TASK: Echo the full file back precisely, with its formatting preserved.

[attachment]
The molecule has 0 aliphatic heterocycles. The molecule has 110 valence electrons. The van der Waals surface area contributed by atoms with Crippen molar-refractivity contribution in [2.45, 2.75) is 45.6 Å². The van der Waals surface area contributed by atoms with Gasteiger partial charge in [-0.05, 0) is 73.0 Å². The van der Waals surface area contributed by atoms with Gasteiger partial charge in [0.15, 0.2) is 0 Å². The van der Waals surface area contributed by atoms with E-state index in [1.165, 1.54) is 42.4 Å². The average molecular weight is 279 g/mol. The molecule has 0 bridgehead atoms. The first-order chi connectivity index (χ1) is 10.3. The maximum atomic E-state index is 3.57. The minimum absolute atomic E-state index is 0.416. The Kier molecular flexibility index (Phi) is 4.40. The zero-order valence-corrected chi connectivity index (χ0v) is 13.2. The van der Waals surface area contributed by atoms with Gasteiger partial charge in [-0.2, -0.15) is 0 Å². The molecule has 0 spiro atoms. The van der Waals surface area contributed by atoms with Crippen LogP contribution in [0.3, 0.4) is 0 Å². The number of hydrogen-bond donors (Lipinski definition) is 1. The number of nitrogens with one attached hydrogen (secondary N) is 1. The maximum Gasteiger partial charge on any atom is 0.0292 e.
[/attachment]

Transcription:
The molecule has 0 aliphatic heterocycles. The molecule has 110 valence electrons. The van der Waals surface area contributed by atoms with Crippen molar-refractivity contribution in [2.45, 2.75) is 45.6 Å². The van der Waals surface area contributed by atoms with Gasteiger partial charge in [-0.05, 0) is 73.0 Å². The van der Waals surface area contributed by atoms with Gasteiger partial charge in [0.15, 0.2) is 0 Å². The van der Waals surface area contributed by atoms with E-state index in [1.165, 1.54) is 42.4 Å². The average molecular weight is 279 g/mol. The molecule has 0 bridgehead atoms. The first-order chi connectivity index (χ1) is 10.3. The maximum atomic E-state index is 3.57. The minimum absolute atomic E-state index is 0.416. The Kier molecular flexibility index (Phi) is 4.40. The zero-order valence-corrected chi connectivity index (χ0v) is 13.2. The van der Waals surface area contributed by atoms with Gasteiger partial charge in [-0.2, -0.15) is 0 Å². The molecule has 0 spiro atoms. The van der Waals surface area contributed by atoms with Crippen LogP contribution in [0.3, 0.4) is 0 Å². The number of hydrogen-bond donors (Lipinski definition) is 1. The number of nitrogens with one attached hydrogen (secondary N) is 1. The maximum Gasteiger partial charge on any atom is 0.0292 e.